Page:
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Kim is hosting Prosery Night at dVerse, the virtual pub for poets. She asks us to use the line “There are moments caught between heart-beats” from Louis MacNeice’s poem Coda in a piece of flash fiction that can be up to or exactly 144 words. Back Again is 144 words. Photo from pixabay.com. 
YES! Even though dVerse is usually poetry….this is a prompt for flash fiction, using an exact line from a particular poem.

Delectable

Strawberries.
Luscious dimpled red,
capped by emerald-leafed crowns.

Thumb and forefinger
pinch greenery,
slowly bring to mouth.

Eyes dilate.
Yearning at first sight
turns to absolute delight.

Sweetness explodes.
Taste sublime
brings smile divine.

Nectar-trickle escapes lips
stains white linen,
evidence of fulfilled lust

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Fulfilled hides the prompt word fill
Photo taken as we brought these amazing strawberries home from the Hillcrest Farmers Market in San Diego. Poem written for dVerse, the virtual pub for poets, where today De asks us to include the word, or a form of the word, “fill” in our quadrille (poem of exactly 44 words, sans title). Pub opens at 3 PM Boston time. Come join us!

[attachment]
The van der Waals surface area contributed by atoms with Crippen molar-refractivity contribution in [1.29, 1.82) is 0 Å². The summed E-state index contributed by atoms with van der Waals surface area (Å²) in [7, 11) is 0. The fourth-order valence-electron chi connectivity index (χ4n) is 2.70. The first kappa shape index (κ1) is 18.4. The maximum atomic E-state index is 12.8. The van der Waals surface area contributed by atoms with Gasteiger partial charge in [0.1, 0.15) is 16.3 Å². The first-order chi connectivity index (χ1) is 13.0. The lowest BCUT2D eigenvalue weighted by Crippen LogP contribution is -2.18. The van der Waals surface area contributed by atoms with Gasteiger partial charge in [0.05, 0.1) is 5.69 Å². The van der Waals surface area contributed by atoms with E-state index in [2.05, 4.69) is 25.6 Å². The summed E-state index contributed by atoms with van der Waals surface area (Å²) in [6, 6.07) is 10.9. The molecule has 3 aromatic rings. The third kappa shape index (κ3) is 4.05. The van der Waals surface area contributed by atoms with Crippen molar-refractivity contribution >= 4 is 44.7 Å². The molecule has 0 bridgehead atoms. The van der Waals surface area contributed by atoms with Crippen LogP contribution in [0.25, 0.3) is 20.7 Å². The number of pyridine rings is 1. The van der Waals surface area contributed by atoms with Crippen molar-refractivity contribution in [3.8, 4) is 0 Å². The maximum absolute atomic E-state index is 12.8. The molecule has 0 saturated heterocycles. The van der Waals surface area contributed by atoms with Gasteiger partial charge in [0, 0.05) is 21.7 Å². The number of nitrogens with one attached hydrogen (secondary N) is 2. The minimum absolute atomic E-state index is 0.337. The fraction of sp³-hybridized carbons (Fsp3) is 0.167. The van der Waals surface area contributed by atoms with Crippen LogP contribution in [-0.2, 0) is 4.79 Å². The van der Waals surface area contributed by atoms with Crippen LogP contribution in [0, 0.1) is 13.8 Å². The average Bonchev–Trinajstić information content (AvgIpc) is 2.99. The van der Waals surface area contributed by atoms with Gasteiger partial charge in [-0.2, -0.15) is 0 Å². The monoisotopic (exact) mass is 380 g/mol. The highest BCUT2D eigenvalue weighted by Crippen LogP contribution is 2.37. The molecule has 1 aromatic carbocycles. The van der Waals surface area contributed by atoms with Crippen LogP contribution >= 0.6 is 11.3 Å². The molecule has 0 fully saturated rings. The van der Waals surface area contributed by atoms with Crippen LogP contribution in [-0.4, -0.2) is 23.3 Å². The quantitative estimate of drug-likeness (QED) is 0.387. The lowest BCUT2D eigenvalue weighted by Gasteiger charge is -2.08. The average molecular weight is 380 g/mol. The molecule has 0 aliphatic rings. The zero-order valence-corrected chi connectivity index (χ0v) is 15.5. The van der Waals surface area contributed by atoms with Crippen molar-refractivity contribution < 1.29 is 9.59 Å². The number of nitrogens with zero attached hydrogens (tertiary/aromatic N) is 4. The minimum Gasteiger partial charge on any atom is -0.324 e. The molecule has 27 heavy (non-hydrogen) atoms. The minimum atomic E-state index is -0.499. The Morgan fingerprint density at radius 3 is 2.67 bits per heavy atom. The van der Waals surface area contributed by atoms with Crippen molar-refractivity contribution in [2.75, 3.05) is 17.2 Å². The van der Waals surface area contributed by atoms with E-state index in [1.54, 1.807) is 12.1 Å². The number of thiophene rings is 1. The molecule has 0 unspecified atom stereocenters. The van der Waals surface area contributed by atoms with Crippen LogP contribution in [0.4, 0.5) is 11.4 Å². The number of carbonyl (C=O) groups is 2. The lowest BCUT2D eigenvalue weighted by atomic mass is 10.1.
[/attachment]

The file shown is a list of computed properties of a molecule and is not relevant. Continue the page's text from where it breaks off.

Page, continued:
Waiting for Spring Tending

The small San Diego garden plot lies waiting. Remains stripped bare from summer past. Green straggling leggy vines meander over and under blunt-cut branches of a now anonymous plant. Dried tall corn stalks stand in leaning stance, blown by winds or simply bent from lack of care once the cobs were picked.

Long woody stems are capped by dry flower tops, their name a mystery to me. Brown scaled outer shell still holds tight to popped open pods. Each pod is perhaps six inches across and contains what looks like spiderweb short wisps of silken threads. I am smitten by these long-past-their-prime blooms and try to capture their beauty in photos – some in monotone black and white, others in their natural earth like tones. I am sad to know these plants, beautiful in their drying state, will soon be cleared as new seed is sown.

migratory bird
transports dried seed in plumage
beauty travels far

Photos taken Saturday, on a walk through the beautiful campus of San Diego State University. We came upon a small garden plot by the art buildings. It was obviously left untended until spring, when it will be cleared and replanted.

Written for Haibun Monday at dVerse, the virtual pub for poets. Today Frank asks us to write about the coming spring. Haibun: two or three tight paragraphs of prose (must be true) followed by a haiku that invokes a season. 

Childhood Ditty

Skiddely-do, I see you.
Clippity-clop, clompity-clomp,
tromping loudly as we romp.

Skiddely-do, join me too.
Spinning spinning like a top